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GIS in an Overview of Iraq Petroleum Geology
Jingyao Gong1 and Larry Gerken2
Search and Discovery Article #10043 (2003)
1AAPG, Tulsa, OK, USA ([email protected])
2Newfield Exploration Company, Tulsa, OK, USA ([email protected])
Georeferenced maps of Iraq, almost entirely from AAPG publications, are presented herein to show the overall framework of this country within a region that contains vast petroleum resources and to show some features of representative fields. Several maps of fields are accompanied by cross-sections; correlation diagrams for Northern and Southern Iraq are presented along with a tabulation of the various producing stratigraphic units. For presentation, each map utilizes the geographic coordinate system wherein each increment of latitude and longitude is equal.*
An additional item that is presented in this preliminary compilation is a database of giant fields in Iraq, from the comprehensive databases of giant fields compiled by M.K. Horn to be incorporated in the soon-to-be-published AAPG Memoir, Giant Oil and Gas Fields of the Decade 1990-1999.
*Maps presented herein are available in ARCview, from AAPG online bookstore (http://bookstore.aapg.org). They are accompanied by the other illustrations (in PDF format), with appropriate links.
Figure 2. Fields and discoveries (as of 1990) of the Arabian Plate (from Beydoun, 1991). Precambrian rocks in brown, Cretaceous ophiolites, etc. in red, Cretaceous-Quaternary volcanics in two shades of pink.
Figure 3. Enlargement of Figure 2, showing fields in Iraq, with tabulation of their names (from Beydoun, 1991). Fields with dots are Iraqi giant fields; click giant field of interest to view data for it (from Horn, 2003).
Figure 10. Structure maps, Ain Zalah (from El Zarka 1993). A on top of upper Upper Cretaceous Shiranish Formation. B on top of Upper Cretaceouos Mashurah Formation. C on top of Lower Cretaceous Qamchuqa Formation.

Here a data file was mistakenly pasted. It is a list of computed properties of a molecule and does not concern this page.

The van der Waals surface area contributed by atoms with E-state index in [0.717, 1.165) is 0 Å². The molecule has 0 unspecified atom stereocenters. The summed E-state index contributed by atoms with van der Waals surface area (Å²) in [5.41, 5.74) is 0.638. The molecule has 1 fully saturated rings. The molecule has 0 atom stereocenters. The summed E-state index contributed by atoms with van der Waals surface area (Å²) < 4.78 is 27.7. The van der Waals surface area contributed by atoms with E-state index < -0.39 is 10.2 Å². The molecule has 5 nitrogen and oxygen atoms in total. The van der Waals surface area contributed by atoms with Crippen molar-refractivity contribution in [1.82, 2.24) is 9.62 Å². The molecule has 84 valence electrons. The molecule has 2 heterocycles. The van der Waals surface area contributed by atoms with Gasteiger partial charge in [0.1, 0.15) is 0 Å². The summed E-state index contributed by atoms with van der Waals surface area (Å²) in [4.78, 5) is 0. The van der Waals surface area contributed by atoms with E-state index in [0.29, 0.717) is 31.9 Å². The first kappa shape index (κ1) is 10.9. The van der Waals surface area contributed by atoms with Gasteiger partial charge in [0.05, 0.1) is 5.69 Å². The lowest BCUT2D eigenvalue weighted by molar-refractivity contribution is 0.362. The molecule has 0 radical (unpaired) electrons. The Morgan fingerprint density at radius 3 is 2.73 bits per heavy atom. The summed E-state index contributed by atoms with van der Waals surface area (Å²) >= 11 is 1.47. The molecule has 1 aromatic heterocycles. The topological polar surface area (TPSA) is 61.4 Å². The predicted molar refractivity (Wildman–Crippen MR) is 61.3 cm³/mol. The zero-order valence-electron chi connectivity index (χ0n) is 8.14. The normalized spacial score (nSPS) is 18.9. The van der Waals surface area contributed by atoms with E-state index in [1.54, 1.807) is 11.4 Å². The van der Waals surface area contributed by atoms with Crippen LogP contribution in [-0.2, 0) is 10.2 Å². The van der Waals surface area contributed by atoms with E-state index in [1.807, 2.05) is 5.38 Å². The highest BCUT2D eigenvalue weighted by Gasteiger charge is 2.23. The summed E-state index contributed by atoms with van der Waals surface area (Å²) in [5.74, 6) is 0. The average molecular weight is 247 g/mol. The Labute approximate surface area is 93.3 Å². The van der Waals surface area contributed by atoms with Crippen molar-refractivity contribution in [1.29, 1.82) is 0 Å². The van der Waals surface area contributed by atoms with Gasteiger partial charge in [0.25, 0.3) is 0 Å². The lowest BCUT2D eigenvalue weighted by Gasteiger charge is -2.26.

Table 1. Database of giant fields in Iraq, showing basic geologic features and estimates of ultimate recovery and reserves (from Horn, 2003 [with minor revision]). Basic data sources for Horn (2003): Halbouty et al., 1970; Carmalt and St. John, 1986; I.H.S. Energy Group, 1998, Selected giant field data (with kind permission to publish granted 2002); supported by 35 additional sources.
Iraq is part of the Zagros and Arabian sedimentary provinces, according to St. John et al. (1984) (Figure 1). The former is a folded belt, related to A-subduction; and the Arabian province is a foredeep, in which the ramp has buried grabens, but with little blockfaulting (St. John et al., 1984). Fields are present in both provinces (Figures 2, 3, and 4). Konert et al. (2001) consider the foredeep in front of the Zagros (Figures 5 and 6) as a part of a very widespread stable platform. Versfelt (2001) shows the Zagros ãForeland Basinä to flank the the Zagros mountain front from the northeast-trending Khleissia high in the north to Hormuz in the south (Figure 6). The Zagros sedimentary province includes the Kirkuk (Sirwan) embayment, Lurestan, Dezful Embayment (Khuzestan), and Fars, the last three being predominantly in Iran. The embayments are the most prolific oil-producing areas. The fields, generally spectacular anticlines, trend northwest, except north of Mosul, where the folded belt becomes more easterly (Figure 7). Outside the Zagros belt are north-trending fields (e.g., Rumaila) and northwest-trending fields (e.g., East Baghdad). The fields in Southern Iraq trending north seemingly are related to fields in Kuwait and Saudi Arabia with similar orientation, which parallels extensional fault trends. Maps of fields, cross-sections, and generalized stratigraphic columns/diagrams are shown in Figures 8, 9, 10, 11, 12, 13, 14, 15, and 16.